FT. HOOD SOLDIER DIES IN TRAINING EXERCISE
MISSING FOUR DAYS ON HUGE MILITARY BASE
IN TEXAS - SIX LEADERS AT NCO ACADEMY
"DISCIPLINED" - DID THEY BEAR RESPONSIBILITY
IN-PART FOR SGT LAWRENCE SPRADER'S
DEATH? - MOST GOT "LETTERS OF REPRIMAND"
ONE NONCOM RELIEVED OF DUTY
"I want to complete the exercise," Sgt. Lawrence Sprader told superiors via his cell phone as he wandered around lost during a three-hour land navigation test at sprawling Ft. Hood, Texas.
The 25 year-old Korean-American's dogged determination to make it back to the rally point on his own proved fatal.
His two canteens of water long gone, cell phone battery now depleted, the only result left for him was death.
Four days after Sprader failed to return, his body was found not far from a paved road and in an area with adequate water supply nearby. Close, but no cigar.
DID SEARCHERS FAIL TO FIND LOST SOLDIER
IN FIRST SWEEP THROUGH AREA?
An autopsy report showed Sprader died of "dehydration and hypothermia." The date of demise was between June 8 and 12, 2007. MilitaryCorruption.com is checking the weather report for that period to see if the temperature could get down low enough to result in death according to the official account. At any rate, four days without water was probably enough to finish the trooper off.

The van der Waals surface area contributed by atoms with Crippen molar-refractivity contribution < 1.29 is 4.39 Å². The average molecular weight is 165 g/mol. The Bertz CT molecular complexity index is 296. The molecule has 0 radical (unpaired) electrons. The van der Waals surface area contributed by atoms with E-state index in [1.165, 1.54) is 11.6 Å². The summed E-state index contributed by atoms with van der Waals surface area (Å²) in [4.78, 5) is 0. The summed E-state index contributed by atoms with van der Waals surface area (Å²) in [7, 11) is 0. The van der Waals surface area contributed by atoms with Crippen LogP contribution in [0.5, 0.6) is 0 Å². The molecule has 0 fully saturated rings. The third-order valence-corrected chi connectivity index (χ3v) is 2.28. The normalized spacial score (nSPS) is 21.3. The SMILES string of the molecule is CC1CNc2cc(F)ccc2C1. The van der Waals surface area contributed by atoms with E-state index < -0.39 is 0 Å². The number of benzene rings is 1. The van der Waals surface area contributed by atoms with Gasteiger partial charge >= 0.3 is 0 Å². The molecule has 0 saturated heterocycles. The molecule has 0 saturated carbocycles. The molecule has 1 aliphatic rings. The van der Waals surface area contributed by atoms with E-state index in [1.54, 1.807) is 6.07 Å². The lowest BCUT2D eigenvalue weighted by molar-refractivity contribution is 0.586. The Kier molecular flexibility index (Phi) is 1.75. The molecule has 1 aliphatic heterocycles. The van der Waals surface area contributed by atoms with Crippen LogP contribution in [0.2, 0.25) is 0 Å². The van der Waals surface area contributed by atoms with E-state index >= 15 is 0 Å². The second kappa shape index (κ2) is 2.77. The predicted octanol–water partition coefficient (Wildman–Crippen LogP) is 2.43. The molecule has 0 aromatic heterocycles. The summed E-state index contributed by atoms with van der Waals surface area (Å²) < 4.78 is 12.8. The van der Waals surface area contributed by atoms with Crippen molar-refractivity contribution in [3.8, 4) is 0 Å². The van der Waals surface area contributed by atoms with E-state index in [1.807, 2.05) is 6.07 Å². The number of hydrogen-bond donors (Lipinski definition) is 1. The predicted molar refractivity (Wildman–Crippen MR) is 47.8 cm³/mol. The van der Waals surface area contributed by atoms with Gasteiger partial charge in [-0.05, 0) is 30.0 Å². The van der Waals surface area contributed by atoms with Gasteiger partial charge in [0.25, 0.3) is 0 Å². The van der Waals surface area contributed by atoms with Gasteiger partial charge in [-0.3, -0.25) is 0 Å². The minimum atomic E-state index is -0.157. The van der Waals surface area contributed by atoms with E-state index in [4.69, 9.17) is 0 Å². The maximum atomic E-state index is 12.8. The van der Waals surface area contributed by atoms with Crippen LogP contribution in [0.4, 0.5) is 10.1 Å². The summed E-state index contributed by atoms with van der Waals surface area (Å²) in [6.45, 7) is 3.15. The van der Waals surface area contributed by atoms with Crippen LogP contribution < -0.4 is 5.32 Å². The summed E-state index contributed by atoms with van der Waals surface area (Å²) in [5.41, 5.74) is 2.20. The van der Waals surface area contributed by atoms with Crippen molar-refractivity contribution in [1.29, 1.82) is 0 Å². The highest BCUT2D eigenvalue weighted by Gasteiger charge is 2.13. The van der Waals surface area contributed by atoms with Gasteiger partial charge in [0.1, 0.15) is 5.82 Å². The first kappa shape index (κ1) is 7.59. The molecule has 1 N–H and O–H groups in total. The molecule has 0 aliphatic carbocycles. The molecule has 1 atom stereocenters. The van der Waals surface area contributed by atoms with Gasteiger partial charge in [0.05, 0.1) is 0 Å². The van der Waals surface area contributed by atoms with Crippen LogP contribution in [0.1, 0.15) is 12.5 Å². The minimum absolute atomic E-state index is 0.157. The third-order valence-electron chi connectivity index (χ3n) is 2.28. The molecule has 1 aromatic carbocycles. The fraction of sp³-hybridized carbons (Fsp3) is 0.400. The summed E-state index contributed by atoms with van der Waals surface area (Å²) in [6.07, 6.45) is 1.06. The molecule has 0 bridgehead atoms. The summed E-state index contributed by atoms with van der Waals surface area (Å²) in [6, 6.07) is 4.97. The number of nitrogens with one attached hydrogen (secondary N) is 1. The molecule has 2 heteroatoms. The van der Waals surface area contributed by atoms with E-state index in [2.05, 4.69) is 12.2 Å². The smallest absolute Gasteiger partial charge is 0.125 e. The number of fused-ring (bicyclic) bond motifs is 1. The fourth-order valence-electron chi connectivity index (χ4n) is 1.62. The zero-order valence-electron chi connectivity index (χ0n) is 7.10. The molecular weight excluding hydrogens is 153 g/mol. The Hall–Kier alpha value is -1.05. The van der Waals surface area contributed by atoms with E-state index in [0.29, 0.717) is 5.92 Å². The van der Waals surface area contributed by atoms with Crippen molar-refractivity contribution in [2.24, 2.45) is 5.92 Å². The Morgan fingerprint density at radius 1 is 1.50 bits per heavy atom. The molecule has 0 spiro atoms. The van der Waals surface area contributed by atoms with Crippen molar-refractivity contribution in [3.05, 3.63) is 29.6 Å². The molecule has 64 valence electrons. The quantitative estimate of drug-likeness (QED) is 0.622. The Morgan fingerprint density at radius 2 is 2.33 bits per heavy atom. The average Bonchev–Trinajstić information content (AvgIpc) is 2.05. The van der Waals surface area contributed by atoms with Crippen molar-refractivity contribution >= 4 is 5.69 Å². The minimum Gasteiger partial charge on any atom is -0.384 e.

Did soldiers looking for the GI properly and thoroughly search the area for their comrade? Could the sergeant's life have been saved if he had been found within, say, 24 hours? Some folks stationed at Ft. Hood who contacted us think so. But now, perhaps, we will never know.
Another thing we won't know is the names of the NCO's who were investigated in the tragic death. Since their "punishment" was meted out in an "administrative action," the results are "not privy to the Freedom of Information Act," says Col. Diane Battaglia, a III Corps spokesperson. She said all the soldiers, except one, remain on active duty status at Ft. Hood. No names have been or will be released, she said.
We do know that one senior NCO has been relieved of duty.